Hudson’s Bay Co.: Saks, Lord & Taylor data breach ‘no longer poses a risk’
Hudson’s Bay Co. has a handle on its previously announced data breach — an incident that its investigation revealed lasted nine months.
The department store retailer reported earlier this month that its Saks Fifth Avenue, Saks Off 5th and Lord & Taylor stores became the targets of a security breach. New details from the company’s investigation revealed that the attack began as early as July 1, 2017.
The breach has been contained since March 31, and “no longer poses a risk to customers shopping at its stores,” according to the company.
HBC’s investigation revealed that the breach was caused by malware installed on certain point-of-sale systems at potentially all Saks Fifth Avenue, Saks Off 5th and Lord & Taylor locations in North America. The malware was designed to collect customers’ payment card information, including cardholder names, payment card numbers and expiration dates.
There is no evidence that contact information, Social Security or Social Insurance numbers, driver’s license numbers, or PINs associated with the cards were pilfered. Saks Fifth Avenue credit cards were also not compromised.
Not all customers who shopped at the impacted stores during the breach were affected by the cyber-attack. The incident did not impact the company’s e-commerce or other digital platforms, or Hudson’s Bay, Home Outfitters, or HBC Europe, according to HBC.
As soon as HBC became aware of a potential issue, the company quickly engaged data security experts to conduct an investigation. HBC also has been working with law enforcement authorities to address this criminal activity, and has been coordinating with the payment card companies.
“Our customers are our top priority and we take the protection of their information very seriously,” said HBC CEO Helena Foulkes. “We deeply regret any concern this issue may have caused. Throughout this process, we have made it our goal to work quickly to provide support and information to our customers and we will continue to serve them with that same dedication.”
Going forward, HBC is offering impacted customers with free identity protection services, including credit and Web monitoring. The retailer has also established a dedicated call center for customers to obtain more information about the breach. Customers are also encouraged to review their account statements and contact their card issuer immediately if they identify an unauthorized charges.
Customized devices helps deter theft at Joann
Like so many other things in retail, there is no one-size-fits-all solution theft deterrent. Limited merchandising space, a store’s layout and the nature of the item being protected are just a few of the factors that need to be considered.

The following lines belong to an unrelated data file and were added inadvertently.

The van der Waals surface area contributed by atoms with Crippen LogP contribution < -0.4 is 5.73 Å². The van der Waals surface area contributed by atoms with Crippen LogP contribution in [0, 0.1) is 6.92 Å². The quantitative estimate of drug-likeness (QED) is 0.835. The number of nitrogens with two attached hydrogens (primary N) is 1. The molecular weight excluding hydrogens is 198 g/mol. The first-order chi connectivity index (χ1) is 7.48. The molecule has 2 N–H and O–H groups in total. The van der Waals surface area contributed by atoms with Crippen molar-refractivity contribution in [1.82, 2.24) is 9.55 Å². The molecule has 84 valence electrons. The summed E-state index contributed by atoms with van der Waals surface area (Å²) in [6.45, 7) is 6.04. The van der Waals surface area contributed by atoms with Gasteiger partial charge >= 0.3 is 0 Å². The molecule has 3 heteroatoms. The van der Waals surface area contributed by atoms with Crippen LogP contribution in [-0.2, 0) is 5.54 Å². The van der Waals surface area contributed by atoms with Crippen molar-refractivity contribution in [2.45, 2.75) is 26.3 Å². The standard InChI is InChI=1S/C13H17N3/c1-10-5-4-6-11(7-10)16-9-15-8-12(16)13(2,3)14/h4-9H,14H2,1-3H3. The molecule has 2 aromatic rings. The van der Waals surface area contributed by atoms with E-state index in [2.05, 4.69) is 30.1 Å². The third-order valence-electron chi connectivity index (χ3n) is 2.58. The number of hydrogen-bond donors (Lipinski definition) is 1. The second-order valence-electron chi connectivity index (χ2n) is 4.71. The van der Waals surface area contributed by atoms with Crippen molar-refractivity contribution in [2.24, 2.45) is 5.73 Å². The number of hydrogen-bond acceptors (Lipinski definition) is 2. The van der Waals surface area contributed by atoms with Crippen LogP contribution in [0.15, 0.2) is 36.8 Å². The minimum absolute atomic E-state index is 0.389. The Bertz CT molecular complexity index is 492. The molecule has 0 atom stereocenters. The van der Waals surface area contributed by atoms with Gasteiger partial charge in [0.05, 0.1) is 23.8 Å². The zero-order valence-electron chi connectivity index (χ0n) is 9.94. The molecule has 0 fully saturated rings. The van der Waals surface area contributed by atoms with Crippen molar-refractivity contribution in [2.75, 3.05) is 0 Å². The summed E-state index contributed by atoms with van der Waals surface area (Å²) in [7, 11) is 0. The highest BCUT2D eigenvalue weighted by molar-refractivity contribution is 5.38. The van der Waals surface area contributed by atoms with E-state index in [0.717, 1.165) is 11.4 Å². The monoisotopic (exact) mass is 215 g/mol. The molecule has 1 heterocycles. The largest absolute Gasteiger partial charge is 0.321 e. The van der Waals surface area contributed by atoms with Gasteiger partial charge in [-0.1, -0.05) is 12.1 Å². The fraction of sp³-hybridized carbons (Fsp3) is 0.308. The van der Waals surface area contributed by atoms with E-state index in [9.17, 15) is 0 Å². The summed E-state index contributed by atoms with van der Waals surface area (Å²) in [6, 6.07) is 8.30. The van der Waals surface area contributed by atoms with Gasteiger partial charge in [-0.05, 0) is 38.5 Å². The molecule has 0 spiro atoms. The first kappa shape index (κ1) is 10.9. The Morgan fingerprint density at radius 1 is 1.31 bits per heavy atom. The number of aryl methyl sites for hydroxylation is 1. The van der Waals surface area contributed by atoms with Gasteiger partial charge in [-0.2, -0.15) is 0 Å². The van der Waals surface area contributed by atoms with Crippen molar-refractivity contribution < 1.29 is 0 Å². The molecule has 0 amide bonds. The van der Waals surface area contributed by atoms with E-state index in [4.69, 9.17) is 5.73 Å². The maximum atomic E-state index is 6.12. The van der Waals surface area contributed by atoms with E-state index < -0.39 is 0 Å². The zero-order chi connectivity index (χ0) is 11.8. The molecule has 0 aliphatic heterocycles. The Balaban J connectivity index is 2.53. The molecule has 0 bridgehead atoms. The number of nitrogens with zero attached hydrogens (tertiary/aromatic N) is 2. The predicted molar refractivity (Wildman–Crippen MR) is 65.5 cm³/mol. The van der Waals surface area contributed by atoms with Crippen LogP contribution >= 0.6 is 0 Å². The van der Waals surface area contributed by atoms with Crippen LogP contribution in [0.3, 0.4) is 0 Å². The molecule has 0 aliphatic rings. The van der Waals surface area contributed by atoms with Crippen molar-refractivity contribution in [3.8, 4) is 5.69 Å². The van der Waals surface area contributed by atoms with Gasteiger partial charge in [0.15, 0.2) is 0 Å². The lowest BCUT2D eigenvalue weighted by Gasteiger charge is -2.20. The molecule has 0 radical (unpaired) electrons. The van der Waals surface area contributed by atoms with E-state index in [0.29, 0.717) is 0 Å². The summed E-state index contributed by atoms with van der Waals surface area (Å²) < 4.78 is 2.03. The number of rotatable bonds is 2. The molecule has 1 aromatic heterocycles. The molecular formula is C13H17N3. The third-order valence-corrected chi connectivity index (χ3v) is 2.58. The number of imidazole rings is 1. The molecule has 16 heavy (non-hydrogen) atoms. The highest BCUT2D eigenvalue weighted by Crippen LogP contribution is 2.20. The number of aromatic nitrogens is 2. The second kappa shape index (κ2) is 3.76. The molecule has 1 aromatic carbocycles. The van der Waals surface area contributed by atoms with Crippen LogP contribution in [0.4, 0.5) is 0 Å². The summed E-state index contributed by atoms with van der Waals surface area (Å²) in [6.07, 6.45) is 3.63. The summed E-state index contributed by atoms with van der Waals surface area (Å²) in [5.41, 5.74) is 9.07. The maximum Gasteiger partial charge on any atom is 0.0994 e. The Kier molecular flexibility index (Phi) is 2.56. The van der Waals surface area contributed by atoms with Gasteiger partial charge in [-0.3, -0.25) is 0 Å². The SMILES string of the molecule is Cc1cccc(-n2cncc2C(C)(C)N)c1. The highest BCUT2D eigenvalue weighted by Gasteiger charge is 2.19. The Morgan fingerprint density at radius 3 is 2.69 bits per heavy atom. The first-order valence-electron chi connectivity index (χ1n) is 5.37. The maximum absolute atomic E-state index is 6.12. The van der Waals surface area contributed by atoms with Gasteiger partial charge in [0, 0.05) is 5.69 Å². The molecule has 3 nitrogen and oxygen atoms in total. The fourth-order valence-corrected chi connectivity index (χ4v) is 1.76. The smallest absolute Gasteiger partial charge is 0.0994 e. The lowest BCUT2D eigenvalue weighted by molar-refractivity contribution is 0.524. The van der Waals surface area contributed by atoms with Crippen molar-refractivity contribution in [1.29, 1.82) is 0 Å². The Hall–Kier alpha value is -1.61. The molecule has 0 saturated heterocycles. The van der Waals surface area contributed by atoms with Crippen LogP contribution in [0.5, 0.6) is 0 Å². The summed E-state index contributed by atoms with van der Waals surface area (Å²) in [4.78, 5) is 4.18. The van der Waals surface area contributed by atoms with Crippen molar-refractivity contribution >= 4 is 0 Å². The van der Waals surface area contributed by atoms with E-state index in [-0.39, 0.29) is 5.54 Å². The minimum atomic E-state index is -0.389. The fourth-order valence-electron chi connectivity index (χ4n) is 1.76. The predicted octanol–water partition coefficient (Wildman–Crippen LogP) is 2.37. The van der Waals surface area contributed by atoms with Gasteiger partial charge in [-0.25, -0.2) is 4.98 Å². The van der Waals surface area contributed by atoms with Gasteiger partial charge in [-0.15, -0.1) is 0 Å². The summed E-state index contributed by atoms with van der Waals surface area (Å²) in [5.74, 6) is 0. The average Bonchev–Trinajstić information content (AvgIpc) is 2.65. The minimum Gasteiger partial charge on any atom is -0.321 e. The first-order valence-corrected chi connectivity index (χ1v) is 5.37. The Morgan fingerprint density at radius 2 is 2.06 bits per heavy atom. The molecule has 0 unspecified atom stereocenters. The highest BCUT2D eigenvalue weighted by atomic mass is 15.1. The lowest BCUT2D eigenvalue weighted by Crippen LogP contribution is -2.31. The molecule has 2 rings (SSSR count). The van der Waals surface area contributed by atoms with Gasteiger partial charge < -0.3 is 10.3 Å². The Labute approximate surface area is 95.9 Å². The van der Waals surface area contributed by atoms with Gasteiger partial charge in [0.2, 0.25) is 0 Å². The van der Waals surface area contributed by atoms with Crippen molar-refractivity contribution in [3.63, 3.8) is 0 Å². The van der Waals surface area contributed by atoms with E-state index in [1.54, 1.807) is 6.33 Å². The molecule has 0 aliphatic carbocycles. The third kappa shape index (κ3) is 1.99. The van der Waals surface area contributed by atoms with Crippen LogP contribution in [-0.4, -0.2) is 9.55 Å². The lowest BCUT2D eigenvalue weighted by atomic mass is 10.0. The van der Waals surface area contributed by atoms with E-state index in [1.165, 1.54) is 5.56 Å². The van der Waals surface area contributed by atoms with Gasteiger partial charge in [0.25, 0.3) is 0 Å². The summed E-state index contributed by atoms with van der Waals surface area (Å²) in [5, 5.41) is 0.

When this occurs, many retailers require more customized anti-theft equipment to stay ahead of the customer – and also the thieves.
“Customization is often required to successfully deter theft,” said Robert Hirnikl, corporate manager of asset protection at Joann, which operates more than 865 stores across 49 states. “There will always be new products, new challenges, and new technologies, so we need to work with a partner with the flexibility to adapt to the inevitable changes.”
Hirnikl wanted to improve protect high-value items like scissor from theft while adding to the customer experience. He turned to Se-Kure Controls, a manufacturer of retail product security devices, which customized the branding and messaging on the peg hook locks that secure those types of items at Joann stores. This included adding the notification to “see a team member for assistance” when the customer wanted to handle a secured item.
After successful implementation, the fabric and craft retailer later sought help with another challenge for which there was no immediately apparent solution on the market: deterring thieves from placing inconspicuous devices called overlay skimmers on the store’s credit card readers. In a problem across different types of retail settings, thieves attempt to place the skimmers on point-of-sale systems, ATMs, and gas pump, where credit and debit cards are swiped for payment. When fit over the card reader slot of such devices, thieves can capture the data and “clone” the customer’s card, which is then used in fraudulent transactions.
“We didn’t want to work with a vendor who would just throw generic equipment at us and say, ‘Try this,’” said Hirnikl. “So we challenged them [Se-Kure] to create a device for us that would prevent an overlay from being put on top of our credit card readers.”
According to Hirnikl, Se-Kure took Joann’s input and the dimensions of their card readers to come up with a device in the requested price range. The metal anti-skimming device fits over the top and side of card readers to prevent an overlay from being placed on them, while allowing full functionality. It comes with a special security tool for fastening so thieves cannot use regular tools to tamper with it.
“The anti-skimming device fits securely over our credit card reader, which would prevent the overlay skimmers from being placed on the unit,” said Hirnikl.
Report: Walmart testing more relaxed dress code
Expect to see more Walmart employees wearing blue jeans going forward.
The discount giant is testing new dress codes in a small number of stores across the United States — a move that Walmart hopes will help it attract and retain staff in a tight labor market, according to Bloomberg.
Besides allowing employees to wear shirts of any solid color, rather than just blue or white. They are also allowed to wear jeans, long as they’re solid blue, the report said. This is a departure from the company’s signature blue collared shirts and khaki or black denim pants.
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